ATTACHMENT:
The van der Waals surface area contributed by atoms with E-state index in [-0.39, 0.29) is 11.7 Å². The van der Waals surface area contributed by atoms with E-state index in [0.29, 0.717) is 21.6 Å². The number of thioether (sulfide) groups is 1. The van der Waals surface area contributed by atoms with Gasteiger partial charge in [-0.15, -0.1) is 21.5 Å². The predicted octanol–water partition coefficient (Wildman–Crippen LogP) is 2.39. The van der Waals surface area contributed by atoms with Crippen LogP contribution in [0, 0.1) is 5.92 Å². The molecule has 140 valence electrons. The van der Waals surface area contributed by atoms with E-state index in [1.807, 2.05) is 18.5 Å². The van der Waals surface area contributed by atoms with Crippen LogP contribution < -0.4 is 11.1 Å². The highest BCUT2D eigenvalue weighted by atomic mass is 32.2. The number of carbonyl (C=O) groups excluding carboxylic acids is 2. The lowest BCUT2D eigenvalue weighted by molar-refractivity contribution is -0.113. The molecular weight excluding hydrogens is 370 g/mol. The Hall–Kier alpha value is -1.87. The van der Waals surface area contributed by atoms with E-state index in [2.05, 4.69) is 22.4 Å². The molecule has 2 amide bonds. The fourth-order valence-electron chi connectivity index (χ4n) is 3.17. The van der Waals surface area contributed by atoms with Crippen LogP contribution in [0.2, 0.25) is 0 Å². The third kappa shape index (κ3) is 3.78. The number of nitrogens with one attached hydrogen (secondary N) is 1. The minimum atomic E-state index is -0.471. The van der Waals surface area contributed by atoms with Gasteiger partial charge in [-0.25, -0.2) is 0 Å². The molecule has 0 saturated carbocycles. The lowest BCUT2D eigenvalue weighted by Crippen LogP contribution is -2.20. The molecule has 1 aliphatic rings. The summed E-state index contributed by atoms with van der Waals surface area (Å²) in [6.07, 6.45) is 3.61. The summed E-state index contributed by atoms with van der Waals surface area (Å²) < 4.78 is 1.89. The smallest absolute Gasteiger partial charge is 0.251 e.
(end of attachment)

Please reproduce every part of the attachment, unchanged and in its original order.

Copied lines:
The van der Waals surface area contributed by atoms with E-state index in [-0.39, 0.29) is 11.7 Å². The van der Waals surface area contributed by atoms with E-state index in [0.29, 0.717) is 21.6 Å². The number of thioether (sulfide) groups is 1. The van der Waals surface area contributed by atoms with Gasteiger partial charge in [-0.15, -0.1) is 21.5 Å². The predicted octanol–water partition coefficient (Wildman–Crippen LogP) is 2.39. The van der Waals surface area contributed by atoms with Crippen LogP contribution in [0, 0.1) is 5.92 Å². The molecule has 140 valence electrons. The van der Waals surface area contributed by atoms with E-state index in [1.807, 2.05) is 18.5 Å². The van der Waals surface area contributed by atoms with Crippen LogP contribution < -0.4 is 11.1 Å². The highest BCUT2D eigenvalue weighted by atomic mass is 32.2. The number of carbonyl (C=O) groups excluding carboxylic acids is 2. The lowest BCUT2D eigenvalue weighted by molar-refractivity contribution is -0.113. The molecular weight excluding hydrogens is 370 g/mol. The Hall–Kier alpha value is -1.87. The van der Waals surface area contributed by atoms with E-state index in [2.05, 4.69) is 22.4 Å². The molecule has 2 amide bonds. The fourth-order valence-electron chi connectivity index (χ4n) is 3.17. The van der Waals surface area contributed by atoms with Crippen LogP contribution in [0.2, 0.25) is 0 Å². The third kappa shape index (κ3) is 3.78. The number of nitrogens with one attached hydrogen (secondary N) is 1. The minimum atomic E-state index is -0.471. The van der Waals surface area contributed by atoms with Gasteiger partial charge in [-0.25, -0.2) is 0 Å². The molecule has 0 saturated carbocycles. The lowest BCUT2D eigenvalue weighted by Crippen LogP contribution is -2.20. The molecule has 1 aliphatic rings. The summed E-state index contributed by atoms with van der Waals surface area (Å²) in [6.07, 6.45) is 3.61. The summed E-state index contributed by atoms with van der Waals surface area (Å²) < 4.78 is 1.89. The smallest absolute Gasteiger partial charge is 0.251 e.